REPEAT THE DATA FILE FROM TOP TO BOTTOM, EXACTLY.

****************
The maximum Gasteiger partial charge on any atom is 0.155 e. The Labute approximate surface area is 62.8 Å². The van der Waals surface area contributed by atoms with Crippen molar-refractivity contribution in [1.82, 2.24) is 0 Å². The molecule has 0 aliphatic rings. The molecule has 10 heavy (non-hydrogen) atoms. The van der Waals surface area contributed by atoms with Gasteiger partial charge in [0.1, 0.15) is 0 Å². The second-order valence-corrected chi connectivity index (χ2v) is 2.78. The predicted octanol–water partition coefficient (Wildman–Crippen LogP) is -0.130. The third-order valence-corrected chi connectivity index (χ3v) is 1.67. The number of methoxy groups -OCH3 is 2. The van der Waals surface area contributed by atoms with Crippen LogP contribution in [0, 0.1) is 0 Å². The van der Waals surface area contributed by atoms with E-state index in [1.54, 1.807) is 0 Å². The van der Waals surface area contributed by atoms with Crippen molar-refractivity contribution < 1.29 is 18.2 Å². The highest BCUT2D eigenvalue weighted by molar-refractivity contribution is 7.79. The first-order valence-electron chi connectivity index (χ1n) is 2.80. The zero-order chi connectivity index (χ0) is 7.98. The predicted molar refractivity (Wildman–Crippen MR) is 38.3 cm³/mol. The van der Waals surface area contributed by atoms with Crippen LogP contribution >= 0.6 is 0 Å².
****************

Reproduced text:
The maximum Gasteiger partial charge on any atom is 0.155 e. The Labute approximate surface area is 62.8 Å². The van der Waals surface area contributed by atoms with Crippen molar-refractivity contribution in [1.82, 2.24) is 0 Å². The molecule has 0 aliphatic rings. The molecule has 10 heavy (non-hydrogen) atoms. The van der Waals surface area contributed by atoms with Gasteiger partial charge in [0.1, 0.15) is 0 Å². The second-order valence-corrected chi connectivity index (χ2v) is 2.78. The predicted octanol–water partition coefficient (Wildman–Crippen LogP) is -0.130. The third-order valence-corrected chi connectivity index (χ3v) is 1.67. The number of methoxy groups -OCH3 is 2. The van der Waals surface area contributed by atoms with Crippen LogP contribution in [0, 0.1) is 0 Å². The van der Waals surface area contributed by atoms with E-state index in [1.54, 1.807) is 0 Å². The van der Waals surface area contributed by atoms with Crippen molar-refractivity contribution < 1.29 is 18.2 Å². The highest BCUT2D eigenvalue weighted by molar-refractivity contribution is 7.79. The first-order valence-electron chi connectivity index (χ1n) is 2.80. The zero-order chi connectivity index (χ0) is 7.98. The predicted molar refractivity (Wildman–Crippen MR) is 38.3 cm³/mol. The van der Waals surface area contributed by atoms with Crippen LogP contribution >= 0.6 is 0 Å².